Fortunately Yamato and the nine others would never make it to their destination. The destroyer, Asashimo, had engine problems and had to turn back. The rest were soon detected and U.S. planes where on their way! The first wave of planes including mostly F6F Hellcat fighters, SB2C Helldiver dive-bombers, and TBF Avenger torpedo bombers, began their attack. The Japanese began evasive maneuvers, firing their anti-aircraft guns up at the approaching enemy. The light cruiser Yahagi was hit and stopped dead in her tracks. A destroyer, Isokaze, tried to help the Yahagi, (which sunk soon after) but was hit and later sunk. Though most of the bombs missed the Yamato, two of them, and one torpedo, started a fire that was not extinguished. The second and third waves of U.S. aircraft attacked the Yamato with no mercy and she was hit by 8 torpedo and 15 bombs. The torpedo mostly hit the port side of the mega-ship which meant that soon, if nothing was done, the Yamato would capsize. The crew succeeded in keeping her afloat for about 30 more minutes, soon though they began to abandon ship. But before she capsized a huge explosion rocked the waves around the sinking ship and a mushroom cloud bellowed into the air. The explosion was probably caused when fires reached the main magazines. Only a few of the Japanese ships participating in Operation Ten-Go made it back to Japan. Losses where 3,700 Japanese and 12 Americans.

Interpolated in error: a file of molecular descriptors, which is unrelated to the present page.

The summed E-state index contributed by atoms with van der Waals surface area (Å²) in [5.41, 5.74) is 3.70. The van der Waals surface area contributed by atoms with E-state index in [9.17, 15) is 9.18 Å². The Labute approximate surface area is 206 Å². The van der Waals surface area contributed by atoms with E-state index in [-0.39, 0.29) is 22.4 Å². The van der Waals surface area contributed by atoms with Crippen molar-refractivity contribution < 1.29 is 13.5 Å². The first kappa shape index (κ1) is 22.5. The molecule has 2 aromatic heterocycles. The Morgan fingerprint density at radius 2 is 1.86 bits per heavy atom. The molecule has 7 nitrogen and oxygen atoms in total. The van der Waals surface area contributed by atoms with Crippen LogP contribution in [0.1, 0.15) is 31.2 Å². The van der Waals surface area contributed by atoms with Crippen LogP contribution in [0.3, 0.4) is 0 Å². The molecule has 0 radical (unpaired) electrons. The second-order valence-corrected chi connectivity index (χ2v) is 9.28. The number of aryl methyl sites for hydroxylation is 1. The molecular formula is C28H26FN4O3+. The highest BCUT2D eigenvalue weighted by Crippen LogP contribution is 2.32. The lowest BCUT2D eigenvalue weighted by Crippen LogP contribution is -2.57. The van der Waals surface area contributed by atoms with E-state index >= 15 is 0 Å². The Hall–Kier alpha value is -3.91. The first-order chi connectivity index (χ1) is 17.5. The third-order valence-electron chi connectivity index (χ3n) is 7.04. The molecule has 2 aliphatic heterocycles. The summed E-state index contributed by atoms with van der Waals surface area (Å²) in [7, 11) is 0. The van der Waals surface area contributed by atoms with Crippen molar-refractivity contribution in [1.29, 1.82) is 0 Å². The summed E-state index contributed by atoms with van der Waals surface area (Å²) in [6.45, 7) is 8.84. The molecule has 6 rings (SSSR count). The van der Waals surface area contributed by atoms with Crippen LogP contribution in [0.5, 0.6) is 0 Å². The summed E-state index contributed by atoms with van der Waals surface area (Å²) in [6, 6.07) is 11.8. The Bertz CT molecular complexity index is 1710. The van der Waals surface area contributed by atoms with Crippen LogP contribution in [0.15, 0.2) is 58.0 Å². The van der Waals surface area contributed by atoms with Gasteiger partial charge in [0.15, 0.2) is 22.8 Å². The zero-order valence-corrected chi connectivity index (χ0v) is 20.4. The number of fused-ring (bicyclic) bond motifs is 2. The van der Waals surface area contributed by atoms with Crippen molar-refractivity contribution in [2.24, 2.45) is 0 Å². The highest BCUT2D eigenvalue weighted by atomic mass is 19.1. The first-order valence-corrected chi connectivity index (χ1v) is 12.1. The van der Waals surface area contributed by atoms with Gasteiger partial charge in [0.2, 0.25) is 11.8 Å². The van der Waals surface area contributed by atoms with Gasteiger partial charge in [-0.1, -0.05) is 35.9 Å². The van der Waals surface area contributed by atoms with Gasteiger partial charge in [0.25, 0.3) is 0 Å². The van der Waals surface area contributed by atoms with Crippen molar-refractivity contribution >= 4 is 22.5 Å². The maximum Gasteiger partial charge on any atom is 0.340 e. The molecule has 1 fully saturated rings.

So the Yamato joined her sister, Musashi, in Davy Jones locker.

This clearly showed that without air cover ships could not survive long, that air superiority is worth having even if the enemy has the biggest ship in the world. It also showed Japan’s willingness to sacrifice even their biggest ship and national symbol to keep the enemy from taking their land.